Baltimore Sun reporters Jeff Barker and Don Markus and editor Matt Bracken weigh in on the three biggest topics of the past week in Maryland sports.
Is Maryland’s 12-1 record simply the result of a soft non-conference schedule? And if the Terps don’t get ranked soon, could it cost them a shot at this year’s NCAA tournament?
Don Markus: Obviously, the Terps have a pretty gaudy record as one of only 19 teams in the country that are either undefeated or have one loss. They have feasted on enough cupcakes to go into sugar shock. But that’s not to say Maryland isn’t a solid team capable of being among the top three or four in the ACC – and possibly higher.
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But I agree with what second-year coach Mark Turgeon said when asked if the Terps should be ranked, and would they be in the top 10 had they beaten Kentucky to start the season. Turgeon said after Maryland overcame a sluggish start to beat IUPUI 81-63 on New Year’s Day that the Terps shouldn’t be ranked and are not – at least not yet – a top 10 team.
Turgeon has said a number of times this season that the schedule was made to help build confidence, and that had he known Dez Wells was going to transfer to Maryland from Xavier after his freshman year and Logan Aronhalt would come to College Park from Albany to finish his college career, that the Terps would have likely played a tougher slate.
My only issue with the schedule was that Maryland should have been playing more local teams – with the hope of drawing more local fans. The Terps played three teams from the Mid-Eastern Athetic Conference, and the only one with any semblence of local ties was UMES. The tougher teams on the schedule – Northwestern in the Big Ten/ACC Challenge, George Mason in the BB&T Classic and Stony Brook – were all Ws.
I don’t think Maryland has done much to be ranked nationally, though the Terps are starting to get some votes. They will have a chance if they start off what seems to be a favorable early portion of the ACC with few, if any, stumbles. After they play Virginia Tech Saturday and Florida State Wednesday at Comcast Center, the Terps go to Miami a week from Sunday. All three games are winnable.
Getting ranked, though, could prove problematic unless Maryland keeps winning. North Carolina State might still be ranked by the time the Wolfpack visits in a couple of weeks, and will be coming off a meeting with Duke in Raleigh. North Carolina, which hosts the Terps on Jan. 19, is having trouble beating the likes of East Carolina and UNLV at home.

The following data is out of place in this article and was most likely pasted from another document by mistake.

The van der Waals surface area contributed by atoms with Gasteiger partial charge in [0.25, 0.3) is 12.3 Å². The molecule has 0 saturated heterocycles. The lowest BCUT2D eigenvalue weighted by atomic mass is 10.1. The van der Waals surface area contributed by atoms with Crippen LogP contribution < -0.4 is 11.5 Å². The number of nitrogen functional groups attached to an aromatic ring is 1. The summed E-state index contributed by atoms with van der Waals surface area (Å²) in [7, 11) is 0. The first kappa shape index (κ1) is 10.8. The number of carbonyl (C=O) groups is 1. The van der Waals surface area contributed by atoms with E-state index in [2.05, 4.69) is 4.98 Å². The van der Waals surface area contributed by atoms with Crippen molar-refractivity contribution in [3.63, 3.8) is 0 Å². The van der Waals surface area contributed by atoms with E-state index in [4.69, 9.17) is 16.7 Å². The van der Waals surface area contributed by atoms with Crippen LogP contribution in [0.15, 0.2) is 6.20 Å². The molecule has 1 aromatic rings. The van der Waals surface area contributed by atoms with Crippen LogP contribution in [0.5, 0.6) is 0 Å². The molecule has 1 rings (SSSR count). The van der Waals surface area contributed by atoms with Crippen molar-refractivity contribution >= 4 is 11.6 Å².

The interesting thing is that had the Terps upset then No. 3 Kentucky in the season opener – Maryland wound up losing by three after a terrific second-half comeback to the defending national champions – they would have jumped into the Top 25. Despite the freefall of the Wildcats out of the rankings, the Terps would likely be in the Top 15 by now whether they were deserving or not.
I think it’s better for Turgeon to keep his players motivated – a little chip on the shoulder is never a bad thing, as Gary Williams’ teams proved over and over again – but it might wind up costing Maryland over the course of the season if the Terps keep winning and only a couple of ACC teams do likewise. Once the sugar shock from their non-conference dessert buffet wears off, reality could hit Maryland hard come tournament time.
It’s been nearly seven weeks since Maryland signed on with the Big Ten. Will we ever get all the financial details of the agreement?
Jeff Barker: To a large extent, the school and the conference want to keep the details private. I sense that the Big Ten would like each negotiation with a prospective member to occur on its own merits, and that it doesn’t want one school trying to gain leverage in any future talks by asking the conference to match the terms previously given to another school.
But, in talking to multiple sources, I’ve learned a bit more about Maryland’s negotiations. The more I learn, the better the deal sounds financially for the school.
Maryland’s approach in the Big Ten talks was that – while it was clearly interested in the opportunity to join – the school wasn’t desperate to leave the Atlantic Coast Conference. Maryland’s position was that it would have been fine sticking with the ACC. Less prosperous, perhaps, but still fine. The ACC wasn’t crumbling.
That’s important in a negotiation. Because Maryland was willing to walk away, the school wasn’t in a position in which it could be dictated to by the Big Ten.
So what was the school able to extract?
I reported last month that Maryland raised the issue of travel expenses with the Big Ten. The school had done an initial assessment of its future travel requirements and was anticipating increased costs based on sending teams to Big Ten venues.
I believe Maryland also raised the issue of the exit fee -- $52,266,342 -- that the ACC is eager to collect from the school.
What we don’t know is how much Maryland got from the Big Ten in consideration for these significant future expenses.
We know Maryland will get a big boost in annual shared conference revenue from the Big Ten relative to what it currently gets from the ACC. That’s a given.